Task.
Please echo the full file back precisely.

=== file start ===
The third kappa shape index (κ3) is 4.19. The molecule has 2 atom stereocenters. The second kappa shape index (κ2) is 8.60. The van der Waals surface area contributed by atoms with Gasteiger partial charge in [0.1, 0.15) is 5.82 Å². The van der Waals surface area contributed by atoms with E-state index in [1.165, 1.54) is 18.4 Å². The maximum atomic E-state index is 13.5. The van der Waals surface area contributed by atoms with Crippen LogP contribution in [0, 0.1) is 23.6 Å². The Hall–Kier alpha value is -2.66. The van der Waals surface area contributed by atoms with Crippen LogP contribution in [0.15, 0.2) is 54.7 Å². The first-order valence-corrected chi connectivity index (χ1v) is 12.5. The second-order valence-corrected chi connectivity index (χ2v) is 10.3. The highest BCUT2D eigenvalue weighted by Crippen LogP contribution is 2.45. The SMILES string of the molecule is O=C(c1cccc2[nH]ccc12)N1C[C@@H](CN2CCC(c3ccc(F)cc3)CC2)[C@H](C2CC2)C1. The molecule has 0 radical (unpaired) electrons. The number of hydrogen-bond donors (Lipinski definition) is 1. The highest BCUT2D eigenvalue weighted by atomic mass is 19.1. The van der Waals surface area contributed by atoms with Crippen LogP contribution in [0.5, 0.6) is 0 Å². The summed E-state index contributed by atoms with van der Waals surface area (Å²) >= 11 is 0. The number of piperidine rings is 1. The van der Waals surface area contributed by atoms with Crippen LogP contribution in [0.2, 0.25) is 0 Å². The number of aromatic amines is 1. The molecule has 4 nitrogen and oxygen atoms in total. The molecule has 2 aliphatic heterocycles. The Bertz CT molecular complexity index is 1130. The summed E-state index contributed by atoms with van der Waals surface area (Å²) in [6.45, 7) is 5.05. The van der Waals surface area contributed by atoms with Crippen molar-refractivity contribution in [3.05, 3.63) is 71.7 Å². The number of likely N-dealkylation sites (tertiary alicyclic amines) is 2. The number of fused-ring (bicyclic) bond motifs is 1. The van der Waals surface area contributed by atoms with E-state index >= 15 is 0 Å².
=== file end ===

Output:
The third kappa shape index (κ3) is 4.19. The molecule has 2 atom stereocenters. The second kappa shape index (κ2) is 8.60. The van der Waals surface area contributed by atoms with Gasteiger partial charge in [0.1, 0.15) is 5.82 Å². The van der Waals surface area contributed by atoms with E-state index in [1.165, 1.54) is 18.4 Å². The maximum atomic E-state index is 13.5. The van der Waals surface area contributed by atoms with Crippen LogP contribution in [0, 0.1) is 23.6 Å². The Hall–Kier alpha value is -2.66. The van der Waals surface area contributed by atoms with Crippen LogP contribution in [0.15, 0.2) is 54.7 Å². The first-order valence-corrected chi connectivity index (χ1v) is 12.5. The second-order valence-corrected chi connectivity index (χ2v) is 10.3. The highest BCUT2D eigenvalue weighted by Crippen LogP contribution is 2.45. The SMILES string of the molecule is O=C(c1cccc2[nH]ccc12)N1C[C@@H](CN2CCC(c3ccc(F)cc3)CC2)[C@H](C2CC2)C1. The molecule has 0 radical (unpaired) electrons. The number of hydrogen-bond donors (Lipinski definition) is 1. The highest BCUT2D eigenvalue weighted by atomic mass is 19.1. The van der Waals surface area contributed by atoms with Crippen LogP contribution in [0.5, 0.6) is 0 Å². The summed E-state index contributed by atoms with van der Waals surface area (Å²) >= 11 is 0. The number of piperidine rings is 1. The van der Waals surface area contributed by atoms with Crippen LogP contribution in [0.2, 0.25) is 0 Å². The number of aromatic amines is 1. The molecule has 4 nitrogen and oxygen atoms in total. The molecule has 2 aliphatic heterocycles. The Bertz CT molecular complexity index is 1130. The summed E-state index contributed by atoms with van der Waals surface area (Å²) in [6.45, 7) is 5.05. The van der Waals surface area contributed by atoms with Crippen molar-refractivity contribution in [3.05, 3.63) is 71.7 Å². The number of likely N-dealkylation sites (tertiary alicyclic amines) is 2. The number of fused-ring (bicyclic) bond motifs is 1. The van der Waals surface area contributed by atoms with E-state index >= 15 is 0 Å².